Inquisitorial and Adversary System

1225 WordsAug 25, 20095 Pages
Supporters of the adversary system believe it is the best justice system in the world to balance the rights of the individuals against the community’s expectations that people who break society’s laws will be punished. There are many strengths of the adversary system. Party control is the first strength of the system. The parties are in control of their own destinies. That is, they must prepare and present their own cases and accept the responsibility for the consequences. This is an extension of the basic democratic principle. Truth and conflicting interests is another strength. By giving the parties control over their own affairs, it is more likely that ‘great truths will energy from the powerful conflicting arguments’. Equality…show more content…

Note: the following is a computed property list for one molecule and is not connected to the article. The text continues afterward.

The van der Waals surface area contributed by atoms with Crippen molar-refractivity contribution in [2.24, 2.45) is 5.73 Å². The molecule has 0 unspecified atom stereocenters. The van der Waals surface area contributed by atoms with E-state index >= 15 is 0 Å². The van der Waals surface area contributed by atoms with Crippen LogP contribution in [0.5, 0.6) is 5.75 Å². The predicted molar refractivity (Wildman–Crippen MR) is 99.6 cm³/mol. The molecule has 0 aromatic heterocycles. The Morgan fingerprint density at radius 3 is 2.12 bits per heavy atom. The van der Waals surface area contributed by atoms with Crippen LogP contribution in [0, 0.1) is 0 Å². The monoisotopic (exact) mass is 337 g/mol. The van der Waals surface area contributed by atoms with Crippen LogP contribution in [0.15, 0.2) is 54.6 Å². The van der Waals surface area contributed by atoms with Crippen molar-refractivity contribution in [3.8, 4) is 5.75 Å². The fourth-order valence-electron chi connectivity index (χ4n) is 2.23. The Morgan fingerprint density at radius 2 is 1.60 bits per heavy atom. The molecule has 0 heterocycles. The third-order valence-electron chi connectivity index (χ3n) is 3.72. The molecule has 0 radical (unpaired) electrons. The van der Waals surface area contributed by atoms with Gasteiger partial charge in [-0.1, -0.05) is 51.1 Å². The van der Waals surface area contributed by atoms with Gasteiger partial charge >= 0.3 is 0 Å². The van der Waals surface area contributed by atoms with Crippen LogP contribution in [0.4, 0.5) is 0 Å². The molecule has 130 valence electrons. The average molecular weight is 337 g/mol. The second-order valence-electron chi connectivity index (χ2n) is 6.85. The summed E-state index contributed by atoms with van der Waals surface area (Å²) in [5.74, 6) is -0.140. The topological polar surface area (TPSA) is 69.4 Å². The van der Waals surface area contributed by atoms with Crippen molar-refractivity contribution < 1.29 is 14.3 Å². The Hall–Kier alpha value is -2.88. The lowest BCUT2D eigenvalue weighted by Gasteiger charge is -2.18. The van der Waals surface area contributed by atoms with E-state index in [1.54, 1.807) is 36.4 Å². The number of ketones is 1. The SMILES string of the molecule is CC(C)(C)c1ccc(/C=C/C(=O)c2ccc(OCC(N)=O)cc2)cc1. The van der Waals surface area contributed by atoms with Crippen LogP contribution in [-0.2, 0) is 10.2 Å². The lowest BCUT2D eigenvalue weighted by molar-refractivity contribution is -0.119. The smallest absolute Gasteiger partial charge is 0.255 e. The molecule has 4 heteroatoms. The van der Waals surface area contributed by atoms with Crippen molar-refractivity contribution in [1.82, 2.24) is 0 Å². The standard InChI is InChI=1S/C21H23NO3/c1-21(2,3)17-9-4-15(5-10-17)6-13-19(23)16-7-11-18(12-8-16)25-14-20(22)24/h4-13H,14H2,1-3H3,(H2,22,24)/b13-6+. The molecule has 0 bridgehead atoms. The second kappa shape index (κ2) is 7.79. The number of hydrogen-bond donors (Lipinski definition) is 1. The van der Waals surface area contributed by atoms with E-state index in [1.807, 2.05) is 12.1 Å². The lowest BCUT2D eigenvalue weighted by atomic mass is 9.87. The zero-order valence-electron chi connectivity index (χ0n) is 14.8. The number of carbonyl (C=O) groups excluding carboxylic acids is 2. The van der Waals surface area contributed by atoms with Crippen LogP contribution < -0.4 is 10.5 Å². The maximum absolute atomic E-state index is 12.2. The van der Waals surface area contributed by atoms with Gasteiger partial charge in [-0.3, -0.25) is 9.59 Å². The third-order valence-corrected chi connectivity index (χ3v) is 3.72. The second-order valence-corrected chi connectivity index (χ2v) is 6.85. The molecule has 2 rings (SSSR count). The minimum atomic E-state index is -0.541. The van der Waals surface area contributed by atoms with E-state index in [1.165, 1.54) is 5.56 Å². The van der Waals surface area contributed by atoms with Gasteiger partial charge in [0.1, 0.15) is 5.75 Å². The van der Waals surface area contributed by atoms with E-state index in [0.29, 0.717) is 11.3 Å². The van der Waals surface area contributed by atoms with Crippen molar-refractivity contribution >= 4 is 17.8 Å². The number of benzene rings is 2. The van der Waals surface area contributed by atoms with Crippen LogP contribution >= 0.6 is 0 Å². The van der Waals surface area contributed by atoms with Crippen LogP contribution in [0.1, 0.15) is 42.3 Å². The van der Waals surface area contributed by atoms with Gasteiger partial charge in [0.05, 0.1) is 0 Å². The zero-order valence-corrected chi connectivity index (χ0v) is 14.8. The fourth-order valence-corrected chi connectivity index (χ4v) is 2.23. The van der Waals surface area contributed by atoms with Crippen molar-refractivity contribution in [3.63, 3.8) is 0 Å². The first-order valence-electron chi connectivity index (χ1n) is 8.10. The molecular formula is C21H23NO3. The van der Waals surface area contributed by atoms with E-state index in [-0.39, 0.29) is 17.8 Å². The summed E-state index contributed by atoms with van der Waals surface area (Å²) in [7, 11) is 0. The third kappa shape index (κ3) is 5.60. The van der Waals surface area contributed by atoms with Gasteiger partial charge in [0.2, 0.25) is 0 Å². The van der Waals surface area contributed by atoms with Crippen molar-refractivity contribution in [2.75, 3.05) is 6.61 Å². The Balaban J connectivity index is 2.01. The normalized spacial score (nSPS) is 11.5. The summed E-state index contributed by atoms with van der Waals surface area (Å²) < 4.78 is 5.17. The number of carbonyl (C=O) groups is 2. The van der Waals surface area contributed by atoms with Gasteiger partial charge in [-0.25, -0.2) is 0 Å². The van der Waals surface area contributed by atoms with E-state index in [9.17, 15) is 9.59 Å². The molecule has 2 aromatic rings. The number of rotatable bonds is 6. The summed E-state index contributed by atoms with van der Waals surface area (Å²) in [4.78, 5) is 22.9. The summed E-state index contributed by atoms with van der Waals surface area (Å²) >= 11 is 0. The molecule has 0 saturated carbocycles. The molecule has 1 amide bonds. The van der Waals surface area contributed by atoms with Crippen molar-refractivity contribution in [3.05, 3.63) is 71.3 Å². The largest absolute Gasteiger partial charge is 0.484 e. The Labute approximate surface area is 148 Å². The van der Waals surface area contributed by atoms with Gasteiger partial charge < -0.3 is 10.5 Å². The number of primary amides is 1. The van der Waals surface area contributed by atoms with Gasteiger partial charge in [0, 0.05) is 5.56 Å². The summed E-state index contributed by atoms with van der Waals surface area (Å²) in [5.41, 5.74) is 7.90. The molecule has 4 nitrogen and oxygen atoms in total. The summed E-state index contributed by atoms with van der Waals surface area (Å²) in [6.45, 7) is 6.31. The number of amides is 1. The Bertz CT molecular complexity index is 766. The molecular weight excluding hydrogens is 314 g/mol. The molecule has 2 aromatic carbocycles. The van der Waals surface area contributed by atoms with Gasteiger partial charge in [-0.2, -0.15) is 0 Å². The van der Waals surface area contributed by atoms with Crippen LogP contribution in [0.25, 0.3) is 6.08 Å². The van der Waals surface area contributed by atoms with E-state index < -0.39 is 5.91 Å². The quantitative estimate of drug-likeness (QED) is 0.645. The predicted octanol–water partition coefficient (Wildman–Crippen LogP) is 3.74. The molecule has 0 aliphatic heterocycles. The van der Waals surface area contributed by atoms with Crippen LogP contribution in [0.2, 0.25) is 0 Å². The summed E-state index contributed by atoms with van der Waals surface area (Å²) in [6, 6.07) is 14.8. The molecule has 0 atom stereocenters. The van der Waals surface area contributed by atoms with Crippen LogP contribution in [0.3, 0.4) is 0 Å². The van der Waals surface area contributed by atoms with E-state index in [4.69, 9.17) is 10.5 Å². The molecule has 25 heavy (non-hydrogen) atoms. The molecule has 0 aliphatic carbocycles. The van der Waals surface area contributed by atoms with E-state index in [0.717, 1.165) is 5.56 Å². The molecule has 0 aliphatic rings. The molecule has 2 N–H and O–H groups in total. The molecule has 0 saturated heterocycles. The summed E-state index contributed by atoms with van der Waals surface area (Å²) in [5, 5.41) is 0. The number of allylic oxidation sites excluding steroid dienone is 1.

This right was introduced centuries ago in medieval England to protect uneducated peasants from incriminating themselves when accused of crimes by the Lord of the manor. It is difficult to defend the rule with a universally literate and educated populace. Many observers contend that defendants should be forced to give evidence so that the judge or jury can make up their own observations of the defendant’s version of events. Accessibility is another possible reform. Significant reforms need to be considered to make the court system more accessible to ordinary people. They could include increasing legal aid funding, allowing acquitted persons to recover their legal and court costs from the state and setting stricter guidelines and limits on legal costs. The jury is seen as the ultimate protection of the people against potentially oppressive power of the state. Randomly selected jurors are actively involved in the administration of justice after an agent of the state has made a criminal allegation against an individual. The reasons for a jury verdict are intentionally kept secret by law and because this is done here is very little public scrutiny of the effectiveness of the jury system. The reason I believe that juries should be compelled to give reasons for their verdicts is that a person who is about to lose their freedoms from a jury conviction should be entitles to know the reason to be sure the verdict was based on law and sound logic. An accused person could have
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